According to estimates by Water Footprint Network, for each ton of vegetables an average 300 cubic metres of water (300,000 litres) are needed; 1,000 for fruit; 1,600 for cereals; 4,000 for pulses. It is even worse for derivatives: 1,000 litres of bioethanol made from corn need 2.9 million litres of water; a ton of butter needs 5.5 million litres; a ton of beef steaks needs 15.5 million litres. Then there is war for land, or land grabbing, which according to Oxfam has doubled since 2008. According to FAO, at least 55% of all arable land is used for agriculture and livestock. 

In this context of global scarcity of biomass and its factors of production, it is necessary to answer the question posed in the above mentioned article: are agricultural residues and the enormous quantity of waste produced in our economy sufficient to feed the bioeconomy and avoid that the new demand for biomass exacerbate conflicts? Here we will try and provide not the answer itself – which would require an analysis of the economic trends and the technological prospects beyond the reach of this article – but rather some quantitative elements necessary to answer that question.

At global level, according to data by, human beings “manage” about 27 billion tons a year of primary, cultivated or natural biomass. We are talking about 22% of global mineral extraction and – according to estimates by Haberl et al. for the year 2000 – about a quarter of all products that photosynthesis generates on earth. 

This data gives us an idea of the total flux that we need to focus on and which comprises food, biomaterials (traditional and new) and biofuels. In the short term, expanding this total figure is possible only by intensifying or extending agricultural activities, two prospects that give rise to many problems and end up colliding with several of the planetary boundaries already known to this journal’s readers. Agricultural and forestry activities, through which human beings appropriate biomass, as well as the ways in which they stimulate its growth, generate huge pressure on areas where the planetary boundaries have already been surpassed, such as loss of biodiversity, interference with natural nitrogen and phosphorus cycles, and climate change. 

The most interesting prospect, one where bioeconomy and sustainability can go hand in hand, is the “multiple” use of biomass. The majority of residues generated by extraction, transformation and final use of primary biomass are suitable for successive uses and transformations. These reuses do not increase the general figure, however they lengthen the economic life of matter, postponing the moment when materials go back to nature, or optimizing the way they do that.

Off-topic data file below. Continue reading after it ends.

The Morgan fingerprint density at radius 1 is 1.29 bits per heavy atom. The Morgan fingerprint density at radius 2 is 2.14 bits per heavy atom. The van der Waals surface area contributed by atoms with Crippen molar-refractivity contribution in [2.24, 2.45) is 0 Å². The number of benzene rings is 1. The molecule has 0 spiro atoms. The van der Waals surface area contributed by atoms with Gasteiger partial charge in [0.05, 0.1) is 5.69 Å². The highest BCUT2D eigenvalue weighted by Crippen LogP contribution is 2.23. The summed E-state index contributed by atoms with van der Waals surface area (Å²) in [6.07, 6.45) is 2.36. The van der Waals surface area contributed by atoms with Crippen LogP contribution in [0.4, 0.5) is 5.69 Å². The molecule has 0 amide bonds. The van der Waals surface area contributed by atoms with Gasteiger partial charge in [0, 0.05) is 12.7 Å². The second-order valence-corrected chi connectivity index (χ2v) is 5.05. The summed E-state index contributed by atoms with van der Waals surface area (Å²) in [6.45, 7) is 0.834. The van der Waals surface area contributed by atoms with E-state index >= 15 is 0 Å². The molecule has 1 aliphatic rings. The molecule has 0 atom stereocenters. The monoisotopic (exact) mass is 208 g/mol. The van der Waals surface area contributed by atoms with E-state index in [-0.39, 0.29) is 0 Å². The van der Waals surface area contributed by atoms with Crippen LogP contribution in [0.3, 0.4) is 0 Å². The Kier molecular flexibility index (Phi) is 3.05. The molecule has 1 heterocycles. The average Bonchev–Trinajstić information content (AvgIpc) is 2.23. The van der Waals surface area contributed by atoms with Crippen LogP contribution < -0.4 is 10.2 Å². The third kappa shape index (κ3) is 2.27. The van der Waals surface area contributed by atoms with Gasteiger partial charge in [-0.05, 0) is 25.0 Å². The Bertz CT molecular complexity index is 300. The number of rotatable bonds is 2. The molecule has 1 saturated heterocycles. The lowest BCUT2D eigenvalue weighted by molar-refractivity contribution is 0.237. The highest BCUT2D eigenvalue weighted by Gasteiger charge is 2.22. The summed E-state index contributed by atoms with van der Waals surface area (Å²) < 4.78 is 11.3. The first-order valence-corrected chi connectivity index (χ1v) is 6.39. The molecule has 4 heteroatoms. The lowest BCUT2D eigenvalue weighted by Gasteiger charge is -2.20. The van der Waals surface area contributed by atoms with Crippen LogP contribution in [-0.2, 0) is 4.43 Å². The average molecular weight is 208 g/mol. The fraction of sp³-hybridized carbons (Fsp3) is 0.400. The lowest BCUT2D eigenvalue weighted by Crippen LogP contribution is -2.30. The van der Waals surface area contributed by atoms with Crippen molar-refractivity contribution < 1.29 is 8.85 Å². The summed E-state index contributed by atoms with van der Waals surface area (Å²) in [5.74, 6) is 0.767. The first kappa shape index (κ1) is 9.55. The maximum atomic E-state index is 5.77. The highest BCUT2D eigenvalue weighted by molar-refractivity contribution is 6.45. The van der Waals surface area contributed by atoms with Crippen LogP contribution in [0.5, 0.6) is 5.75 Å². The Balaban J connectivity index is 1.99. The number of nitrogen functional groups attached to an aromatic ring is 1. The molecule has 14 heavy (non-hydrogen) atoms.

Behind the 27 billion tons figure there is a complex scenario. 20% of these biomasses (5.5 billion tons, 0.7 in Europe) constitute a non tradable sub-product coming mainly from cultivation of products fit for human food (over 80%). Other cultivations and forestry activities generate, per unit of main product, a significantly inferior quantity of residues. These residues however are far from useless, even though they are not tradable. If left in the soil, they give back to the land what had been taken, and they are useful to produce new biomass. The same happens if organic matter is given back to the soil after composting. These ways of disposal, which allow for a limited use of artificial fertilizers and add value (although implicitly) to waste, are definitely part of the bioeconomy. Where burnbeating (burning on site) is carried out – a process which in the long term impoverishes the soil depriving it of organic mass – or where the biomass is gathered without being somehow recovered, the bioeconomy can certainly play an important role, both in terms of sharing best practices of soil restitution, and in other more explicit ways of valuing waste, such as the production of new materials and fuel. Unfortunately, there aren’t statistics available on the incidence of the various modes of disposal of agricultural waste at the global level, nor is it possible to formulate reliable estimates. 

Of the 22 billion tons used – 2.7 billion in Europe – eight are suitable for human feeding, 11 are used to feed animals; 2.5 billion tons of wood and products are taken from forests – either virgin or not. Only a part of the latter flow is acquired by humans through using the extremely precious stocks of natural biomass (demolition of virgin forests and excessive fishing). The remaining part comes almost exclusively from new biomass that is generated annually. 

Together with the burning of stubble, wood burning releases a million tons of carbon into the atmosphere. As far as the eight billion tons of food suitable for human beings, we need to take into account the “costs” (in terms of matter subtraction) of transformation and food waste. According to FAO, only the latter transforms at least a third of biomass suitable for human feeding into residues. Taking into account also what is left from transformation and consumption – even though it is not considered waste (non-edible food parts) – we can estimate that about four billion tons of biomass could be further reused as waste, after industrial transformation and/or consumption. In this case, the bioeconomy can prove useful in recovering this precious matter and using it to increase soil fertility, generate industrial processes and energy networks.